Traffic fatalities in the U.S. jumped 7.2% to 35,092 last year, the sharpest increase in about 50 years. Yesterday the NHTSA’s Fatality Analysis Reporting System (FARS) released final 2015 data on vehicle crashes in the United States. The Department of Transportation (DOT), National Highway Traffic Safety Administration (NHTSA), and the White House also issued an unprecedented call to action asking for help analyzing fatality data to find ways to prevent these tragedies:
Despite decades of safety improvements, far too many people are killed on our nation’s roads every year. Solving this problem will take teamwork, so we’re issuing a call to action and asking researchers, safety experts, data scientists, and the public to analyze the fatality data and help find ways to prevent these tragedies. — U.S. Transportation Secretary Anthony Foxx
Responding to this call, we created the map below to show where fatal crashes have occurred over the last five years. Enter your address and the destination of your commute to see fatal crashes that occurred along your route between 2011 and 2015. Toggle between additional information, such as alcohol, excessive speeding, cyclists, or pedestrians involved and compare the differences between the years.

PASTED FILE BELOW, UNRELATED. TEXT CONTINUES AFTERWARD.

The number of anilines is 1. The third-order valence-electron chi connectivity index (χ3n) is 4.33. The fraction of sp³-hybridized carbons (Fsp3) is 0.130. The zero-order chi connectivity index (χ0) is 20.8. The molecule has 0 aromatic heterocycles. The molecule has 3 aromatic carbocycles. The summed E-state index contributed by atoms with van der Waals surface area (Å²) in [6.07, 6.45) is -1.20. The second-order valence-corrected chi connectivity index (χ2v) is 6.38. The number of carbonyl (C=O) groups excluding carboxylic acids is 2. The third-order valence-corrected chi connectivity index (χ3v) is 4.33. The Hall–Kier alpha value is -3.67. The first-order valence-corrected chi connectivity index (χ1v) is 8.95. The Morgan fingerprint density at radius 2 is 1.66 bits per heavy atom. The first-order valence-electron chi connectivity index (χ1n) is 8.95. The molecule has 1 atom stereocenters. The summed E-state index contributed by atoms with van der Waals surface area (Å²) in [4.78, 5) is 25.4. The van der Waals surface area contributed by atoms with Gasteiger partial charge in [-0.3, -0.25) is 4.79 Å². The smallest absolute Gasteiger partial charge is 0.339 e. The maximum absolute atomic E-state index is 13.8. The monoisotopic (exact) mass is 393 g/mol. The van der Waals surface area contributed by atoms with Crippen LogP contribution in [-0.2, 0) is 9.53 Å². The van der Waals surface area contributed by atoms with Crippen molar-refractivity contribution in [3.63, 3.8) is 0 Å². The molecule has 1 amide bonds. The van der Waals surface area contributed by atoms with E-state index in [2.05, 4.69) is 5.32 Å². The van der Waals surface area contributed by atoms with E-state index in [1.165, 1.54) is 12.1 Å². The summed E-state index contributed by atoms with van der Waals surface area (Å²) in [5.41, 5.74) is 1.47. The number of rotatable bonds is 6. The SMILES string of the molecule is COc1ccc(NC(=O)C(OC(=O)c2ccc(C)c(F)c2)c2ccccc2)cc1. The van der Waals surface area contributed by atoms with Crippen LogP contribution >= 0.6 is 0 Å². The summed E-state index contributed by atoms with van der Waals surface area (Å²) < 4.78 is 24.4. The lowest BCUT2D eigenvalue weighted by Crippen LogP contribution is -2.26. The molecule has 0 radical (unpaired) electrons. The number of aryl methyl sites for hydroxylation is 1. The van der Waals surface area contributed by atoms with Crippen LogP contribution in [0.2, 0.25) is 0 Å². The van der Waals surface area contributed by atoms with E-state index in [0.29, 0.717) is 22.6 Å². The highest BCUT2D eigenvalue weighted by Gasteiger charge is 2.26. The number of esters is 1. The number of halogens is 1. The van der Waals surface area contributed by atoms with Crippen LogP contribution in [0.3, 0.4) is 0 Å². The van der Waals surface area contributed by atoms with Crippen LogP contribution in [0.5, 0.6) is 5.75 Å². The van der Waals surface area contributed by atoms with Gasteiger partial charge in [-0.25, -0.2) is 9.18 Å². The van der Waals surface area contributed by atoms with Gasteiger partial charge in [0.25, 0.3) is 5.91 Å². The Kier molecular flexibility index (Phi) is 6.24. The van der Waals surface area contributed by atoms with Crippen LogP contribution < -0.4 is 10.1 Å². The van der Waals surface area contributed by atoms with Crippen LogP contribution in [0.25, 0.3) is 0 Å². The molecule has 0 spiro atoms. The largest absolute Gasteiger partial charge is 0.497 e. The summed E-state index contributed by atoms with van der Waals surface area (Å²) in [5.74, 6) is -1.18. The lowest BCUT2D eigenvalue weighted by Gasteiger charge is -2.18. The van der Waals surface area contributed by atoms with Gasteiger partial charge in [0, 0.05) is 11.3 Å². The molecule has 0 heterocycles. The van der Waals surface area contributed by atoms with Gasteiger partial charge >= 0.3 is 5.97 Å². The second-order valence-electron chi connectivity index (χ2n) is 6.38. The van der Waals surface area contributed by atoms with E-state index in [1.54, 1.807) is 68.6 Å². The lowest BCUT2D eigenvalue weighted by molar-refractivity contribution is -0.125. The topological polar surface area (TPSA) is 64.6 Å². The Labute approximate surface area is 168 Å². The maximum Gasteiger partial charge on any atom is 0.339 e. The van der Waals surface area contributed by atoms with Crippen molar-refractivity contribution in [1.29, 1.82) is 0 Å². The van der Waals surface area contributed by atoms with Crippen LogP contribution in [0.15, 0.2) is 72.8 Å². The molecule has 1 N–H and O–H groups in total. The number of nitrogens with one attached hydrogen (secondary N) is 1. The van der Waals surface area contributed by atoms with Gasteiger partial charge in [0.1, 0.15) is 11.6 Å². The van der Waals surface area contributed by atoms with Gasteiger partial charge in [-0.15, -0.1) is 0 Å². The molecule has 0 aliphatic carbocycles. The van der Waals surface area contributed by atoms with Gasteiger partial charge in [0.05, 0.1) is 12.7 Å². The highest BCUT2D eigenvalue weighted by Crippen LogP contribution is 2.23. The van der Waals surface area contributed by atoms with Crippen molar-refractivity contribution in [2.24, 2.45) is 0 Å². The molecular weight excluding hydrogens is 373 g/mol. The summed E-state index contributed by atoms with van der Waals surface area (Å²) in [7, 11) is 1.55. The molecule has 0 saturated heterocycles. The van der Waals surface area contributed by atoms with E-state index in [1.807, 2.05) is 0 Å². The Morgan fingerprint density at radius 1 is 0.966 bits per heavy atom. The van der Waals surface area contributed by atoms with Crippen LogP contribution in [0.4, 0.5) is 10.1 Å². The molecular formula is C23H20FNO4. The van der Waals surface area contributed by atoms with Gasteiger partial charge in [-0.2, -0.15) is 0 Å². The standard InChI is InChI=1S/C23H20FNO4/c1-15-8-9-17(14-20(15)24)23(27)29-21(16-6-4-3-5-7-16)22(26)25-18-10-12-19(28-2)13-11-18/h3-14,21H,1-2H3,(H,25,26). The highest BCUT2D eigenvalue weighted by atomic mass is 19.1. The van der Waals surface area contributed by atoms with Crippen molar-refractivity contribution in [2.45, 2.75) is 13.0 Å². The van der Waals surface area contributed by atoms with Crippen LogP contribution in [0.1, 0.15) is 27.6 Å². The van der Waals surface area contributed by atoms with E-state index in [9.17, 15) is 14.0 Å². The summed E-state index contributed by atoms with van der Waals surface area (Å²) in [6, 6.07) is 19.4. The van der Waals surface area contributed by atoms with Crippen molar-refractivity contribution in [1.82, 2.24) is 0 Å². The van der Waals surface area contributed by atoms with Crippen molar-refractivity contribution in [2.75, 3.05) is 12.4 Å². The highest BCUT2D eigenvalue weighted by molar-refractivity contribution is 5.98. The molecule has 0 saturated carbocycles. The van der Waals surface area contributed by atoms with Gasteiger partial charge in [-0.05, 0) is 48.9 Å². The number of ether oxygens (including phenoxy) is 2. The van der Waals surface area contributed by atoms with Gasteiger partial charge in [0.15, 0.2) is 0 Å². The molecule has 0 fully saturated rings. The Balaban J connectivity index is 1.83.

A dataset of this size can be highly valuable for traffic safety campaigns, but it is only as good as its initial source. As with many aggregated government open datasets, the data collection and reporting practices of local police departments are key to maintaining a high-quality dataset. Huge jumps in numbers must be met with reservation.
Government agencies generate a lot of data. By opening up their datasets they enable a wide range of stakeholders, from nonprofits to companies like Mapbox, to develop innovative applications and services for the public.